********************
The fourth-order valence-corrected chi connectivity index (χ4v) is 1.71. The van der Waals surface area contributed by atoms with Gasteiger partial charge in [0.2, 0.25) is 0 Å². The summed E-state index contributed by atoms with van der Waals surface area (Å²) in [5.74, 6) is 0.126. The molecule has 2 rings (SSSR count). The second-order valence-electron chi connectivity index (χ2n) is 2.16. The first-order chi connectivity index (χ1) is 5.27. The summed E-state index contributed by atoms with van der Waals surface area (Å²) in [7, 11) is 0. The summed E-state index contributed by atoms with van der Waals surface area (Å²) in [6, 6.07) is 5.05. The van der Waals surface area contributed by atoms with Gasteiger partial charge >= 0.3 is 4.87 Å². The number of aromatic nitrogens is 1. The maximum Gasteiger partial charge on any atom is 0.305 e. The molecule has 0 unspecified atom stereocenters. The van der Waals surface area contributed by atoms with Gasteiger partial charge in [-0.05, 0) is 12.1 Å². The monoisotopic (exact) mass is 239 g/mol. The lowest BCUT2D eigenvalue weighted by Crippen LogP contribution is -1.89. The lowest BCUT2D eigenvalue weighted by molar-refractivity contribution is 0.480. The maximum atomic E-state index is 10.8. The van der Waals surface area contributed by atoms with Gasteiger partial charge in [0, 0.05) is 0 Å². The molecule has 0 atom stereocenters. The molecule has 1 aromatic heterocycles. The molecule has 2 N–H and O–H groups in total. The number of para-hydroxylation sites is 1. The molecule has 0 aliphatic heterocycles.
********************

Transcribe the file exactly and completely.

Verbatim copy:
The fourth-order valence-corrected chi connectivity index (χ4v) is 1.71. The van der Waals surface area contributed by atoms with Gasteiger partial charge in [0.2, 0.25) is 0 Å². The summed E-state index contributed by atoms with van der Waals surface area (Å²) in [5.74, 6) is 0.126. The molecule has 2 rings (SSSR count). The second-order valence-electron chi connectivity index (χ2n) is 2.16. The first-order chi connectivity index (χ1) is 5.27. The summed E-state index contributed by atoms with van der Waals surface area (Å²) in [7, 11) is 0. The summed E-state index contributed by atoms with van der Waals surface area (Å²) in [6, 6.07) is 5.05. The van der Waals surface area contributed by atoms with Gasteiger partial charge >= 0.3 is 4.87 Å². The number of aromatic nitrogens is 1. The maximum Gasteiger partial charge on any atom is 0.305 e. The molecule has 0 unspecified atom stereocenters. The van der Waals surface area contributed by atoms with Gasteiger partial charge in [-0.05, 0) is 12.1 Å². The monoisotopic (exact) mass is 239 g/mol. The lowest BCUT2D eigenvalue weighted by Crippen LogP contribution is -1.89. The lowest BCUT2D eigenvalue weighted by molar-refractivity contribution is 0.480. The maximum atomic E-state index is 10.8. The van der Waals surface area contributed by atoms with Gasteiger partial charge in [0, 0.05) is 0 Å². The molecule has 0 atom stereocenters. The molecule has 1 aromatic heterocycles. The molecule has 2 N–H and O–H groups in total. The number of para-hydroxylation sites is 1. The molecule has 0 aliphatic heterocycles.